After over 30 years as an audiologist, I have heard a lot of reasons from a lot of patients as to why they had not addressed their hearing difficulties sooner.
And of course, I always explain to them that ignoring a hearing difficulty won’t make it go away, and that there are consequences for not treating a hearing loss.
Now there is even more evidence – gleaned from scientific studies by some of the top researchers in the world – to support what audiologists like myself and many of my colleagues with AudigyGroup have been saying all along: don’t wait to get tested and – if the tests do indeed show a hearing loss – discuss treatment options with your hearing care professional.
These studies clearly show that hearing loss doesn’t just affect one’s ability to hear the TV or communicate with a spouse, friends, or co-workers. There can be serious implications for brain atrophy and cognitive function.
Study Results Released at Audiology Conference
A number of these studies were presented and discussed at the American Academy of Audiology’s “Audiology NOW! 2012” annual international conference which was held March 28 thru March 31 in Boston, Massachusetts. I attended this conference and took in several of these workshops, notably one titled “Issues in Cognition, Audition, and Amplification: A Panel Discussion”.
This extremely informative workshop was presented by a panel comprised of six highly respected researchers from the USA, Canada, and northern Europe.
The presenters and their topics were:
● Larry E. Hulmes, Ph.D., Indiana University “Higher Level Processing Abilities”
● Ulrike Lemke, Ph.D., Senior Researcher, Phonak International, Zurich, Switzerland “The Cognitive Part of Successful Speech Recognition”
● Brent Edwards, Ph.D., Starkey Research Laboratories, Eden Prairie, MN “How Hearing Aid Technology Can Affect Cognitive Function”
● Kathy Pichora-Fuller, Ph.D., University of Toronto, Canada “Can Hearing Aids Accelerate Listening and Speech Understanding?”
● Thomas Lunner, Ph.D., Eriksholm Research Center, Oticon International, Denmark, and Department of Behavioral Sciences and Learning, Linkoping, Sweden “Memory Systems in Relation to Hearing Aid Use”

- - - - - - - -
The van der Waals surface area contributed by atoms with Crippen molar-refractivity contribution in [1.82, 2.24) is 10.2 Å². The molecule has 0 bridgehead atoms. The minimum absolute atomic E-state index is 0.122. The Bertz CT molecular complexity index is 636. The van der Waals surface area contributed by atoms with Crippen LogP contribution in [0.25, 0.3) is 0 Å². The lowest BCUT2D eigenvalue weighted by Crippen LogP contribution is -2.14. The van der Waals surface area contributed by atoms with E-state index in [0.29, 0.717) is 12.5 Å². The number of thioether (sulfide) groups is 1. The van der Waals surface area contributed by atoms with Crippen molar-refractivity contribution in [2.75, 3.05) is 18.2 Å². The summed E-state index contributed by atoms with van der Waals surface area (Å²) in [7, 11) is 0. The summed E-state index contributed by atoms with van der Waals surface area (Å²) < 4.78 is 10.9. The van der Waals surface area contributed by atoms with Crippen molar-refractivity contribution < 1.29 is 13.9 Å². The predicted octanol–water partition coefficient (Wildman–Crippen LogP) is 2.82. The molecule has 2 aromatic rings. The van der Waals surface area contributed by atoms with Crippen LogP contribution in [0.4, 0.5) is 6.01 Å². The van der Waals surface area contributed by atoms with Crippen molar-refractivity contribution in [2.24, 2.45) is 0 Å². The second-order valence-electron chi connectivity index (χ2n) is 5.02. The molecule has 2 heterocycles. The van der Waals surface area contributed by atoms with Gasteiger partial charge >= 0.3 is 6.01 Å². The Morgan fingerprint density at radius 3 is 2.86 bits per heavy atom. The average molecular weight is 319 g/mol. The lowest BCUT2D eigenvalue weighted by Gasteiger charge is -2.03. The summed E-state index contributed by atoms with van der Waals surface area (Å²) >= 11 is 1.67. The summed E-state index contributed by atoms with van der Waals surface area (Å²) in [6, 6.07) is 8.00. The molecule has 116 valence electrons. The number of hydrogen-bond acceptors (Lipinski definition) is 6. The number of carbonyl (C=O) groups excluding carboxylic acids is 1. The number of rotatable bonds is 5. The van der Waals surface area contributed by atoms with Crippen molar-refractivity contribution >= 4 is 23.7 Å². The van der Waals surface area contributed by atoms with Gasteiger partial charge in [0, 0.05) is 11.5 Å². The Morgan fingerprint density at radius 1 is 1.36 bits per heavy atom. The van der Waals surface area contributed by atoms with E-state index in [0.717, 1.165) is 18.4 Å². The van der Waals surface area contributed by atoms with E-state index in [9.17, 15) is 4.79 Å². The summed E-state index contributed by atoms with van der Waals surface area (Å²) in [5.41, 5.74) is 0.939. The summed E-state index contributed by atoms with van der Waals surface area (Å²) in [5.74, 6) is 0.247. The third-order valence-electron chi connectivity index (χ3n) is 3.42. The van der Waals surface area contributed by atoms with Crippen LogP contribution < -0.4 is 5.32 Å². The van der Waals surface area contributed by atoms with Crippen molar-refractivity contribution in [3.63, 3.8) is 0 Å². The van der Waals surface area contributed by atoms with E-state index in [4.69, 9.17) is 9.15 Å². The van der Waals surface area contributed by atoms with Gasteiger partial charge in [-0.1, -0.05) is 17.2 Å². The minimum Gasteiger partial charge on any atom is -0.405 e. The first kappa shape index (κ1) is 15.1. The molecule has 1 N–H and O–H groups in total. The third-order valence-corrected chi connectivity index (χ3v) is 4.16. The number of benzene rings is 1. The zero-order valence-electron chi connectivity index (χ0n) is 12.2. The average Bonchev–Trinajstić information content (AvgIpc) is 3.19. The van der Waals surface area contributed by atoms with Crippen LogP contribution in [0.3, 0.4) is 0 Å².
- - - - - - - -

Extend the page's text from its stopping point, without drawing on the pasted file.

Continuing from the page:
● Frank Lin, M.D., Ph.D., Johns Hopkins Medical Institutions, Baltimore, MD “Hearing Loss and Dementia”
Collectively these presenters showed how brain function and hearing loss are intertwined and that when left untreated hearing loss clearly affects cognitive function. Of special interest were findings on how the use of hearing aid technology could produce marked improvements in those who had had cognitive decline caused by untreated hearing loss, much the same as physical therapy can be used to restore deteriorated muscle mass.
University Study Links Brain Atrophy with Hearing Loss
A recent study by researchers at the Perelman School of Medicine at the University of Pennsylvania – the results of which were released in August of last year – show that declines in hearing ability may accelerate gray matter atrophy in auditory areas of the brain. This shrinkage of the brain in areas important for hearing comprehension can cause an increase in the effort needed by the affected person to successfully comprehend speech. This need for increased effort can be particularly troublesome for older adults as the amount of energy used for “hearing” can impact other areas in the affected person’s daily life.
The study found that people with hearing loss showed less brain activity on functional MRI scans when listening to complex sentences. Poorer hearers also had less gray matter in the auditory cortex, suggesting that areas of the brain related to auditory processing may show accelerated atrophy when hearing ability declines. In general, the study showed that loss of hearing sensitivity “has cascading consequences for the neural processes supporting both perception and cognition.”
“As hearing ability declines with age, interventions such as hearing aids should be considered not only to improve hearing but to preserve the brain,” said lead author Jonathan Peelle, Ph. D., research associate in the Department of Neurology. The research for this study can be found in The Journal of Neuroscience and was funded by the National Institutes of Health.